October 24th – Top Stories

1/ US


- GOP reconsiders Obamacare tactics - Politico – By JAKE SHERMAN and MANU RAJU


The stiffest test facing congressional GOP leaders is how to avoid another Obamacare-induced fiscal crisis, which top Republicans say would put their House majority in jeopardy and further deplete the party’s uphill chances of capturing control of the Senate.
Two different tactics are on display: In the House, the approach is to be meek; in the Senate, it’s to be muscular.


2/ China


- China Money Rate Jumps Most in Two Months as Cash Injections End - Bloomberg – By Bloomberg News


China’s money-market rate jumped the most in two months as the central bank refrained from injecting cash in open-market operations for the third auction in a row amid signs of a pickup in Asia’s biggest economy.
The People’s Bank of China has suspended reverse-repurchase contracts since Oct. 17, after offering seven- or 14-day agreements at twice-weekly auctions for more than three months. The PBOC drained a net 58 billion yuan ($9.5 billion) from the financial system this week as reverse repos matured, according to Chen Long, an analyst at Bank of Dongguan. It withdrew 44.5 billion yuan last week, data compiled by Bloomberg show.


- Strong new orders lift China HSBC flash PMI to 7-month high in October - Reuters – By Natalie Thomas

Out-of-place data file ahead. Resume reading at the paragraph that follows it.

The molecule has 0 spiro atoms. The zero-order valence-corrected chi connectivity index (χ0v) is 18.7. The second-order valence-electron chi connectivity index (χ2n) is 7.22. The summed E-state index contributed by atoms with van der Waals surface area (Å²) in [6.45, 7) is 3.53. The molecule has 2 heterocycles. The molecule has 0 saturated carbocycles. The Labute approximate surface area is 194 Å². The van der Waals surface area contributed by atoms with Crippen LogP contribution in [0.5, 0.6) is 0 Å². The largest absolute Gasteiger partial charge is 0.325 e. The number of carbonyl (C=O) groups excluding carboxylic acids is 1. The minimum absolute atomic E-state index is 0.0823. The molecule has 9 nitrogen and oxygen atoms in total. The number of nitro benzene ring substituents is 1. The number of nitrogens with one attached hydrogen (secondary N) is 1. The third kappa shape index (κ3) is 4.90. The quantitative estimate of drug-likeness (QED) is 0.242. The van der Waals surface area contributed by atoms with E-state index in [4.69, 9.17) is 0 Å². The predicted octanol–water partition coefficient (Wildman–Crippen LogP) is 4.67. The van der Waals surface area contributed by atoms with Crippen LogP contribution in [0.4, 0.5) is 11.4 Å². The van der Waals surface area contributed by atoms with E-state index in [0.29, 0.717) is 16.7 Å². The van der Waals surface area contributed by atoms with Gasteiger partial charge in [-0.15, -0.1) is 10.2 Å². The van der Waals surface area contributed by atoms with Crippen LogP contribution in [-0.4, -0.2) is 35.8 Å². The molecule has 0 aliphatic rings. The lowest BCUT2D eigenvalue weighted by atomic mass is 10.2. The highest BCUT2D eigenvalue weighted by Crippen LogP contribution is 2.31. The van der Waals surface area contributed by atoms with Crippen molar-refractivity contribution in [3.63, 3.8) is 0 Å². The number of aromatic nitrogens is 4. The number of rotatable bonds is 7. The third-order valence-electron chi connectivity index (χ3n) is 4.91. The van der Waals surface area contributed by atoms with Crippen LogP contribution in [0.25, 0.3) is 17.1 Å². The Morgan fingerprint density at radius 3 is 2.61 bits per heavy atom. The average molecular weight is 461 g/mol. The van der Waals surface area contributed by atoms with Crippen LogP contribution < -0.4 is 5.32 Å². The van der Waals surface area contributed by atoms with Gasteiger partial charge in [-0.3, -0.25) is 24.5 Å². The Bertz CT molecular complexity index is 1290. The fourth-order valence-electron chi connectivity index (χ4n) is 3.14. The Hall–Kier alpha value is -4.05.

Strong new orders drove the fastest expansion in China’s manufacturing sector in seven months in October, a preliminary survey showed on Thursday, more evidence that the economy is stabilizing although a strong rebound remains elusive.
The flash PMI figure, the earliest reading of China’s monthly economic performance, offers some positive news after disappointing export figures and September’s manufacturing PMI, which had shown weak domestic demand.


3/ Eurozone & UK


- Euro-Region Banks Seen Accelerating Cleanup Before ECB Exams - Bloomberg – By Nicholas Comfort, Boris Groendahl & Sonia Sirletti

Euro-area banks are likely to step up efforts to bolster their finances after the European Central Bank outlined its plans to scrutinize their health.
“I expect higher provisions from banks in the fourth quarter, ahead of the ECB’s review,” Ronny Rehn, an analyst with Keefe, Bruyette & Woods in London, said in a phone interview. “All the banks will be stressed, so all the banks have similar incentives to look better.”
The ECB will go through the accounts of about 124 of the region’s banks in a three-step process starting next month. Examiners will first identify potentially problematic loans, then review banks’ balance sheets in early 2014 and conduct stress tests before officially taking over as banking regulator a year from now, the central bank said today.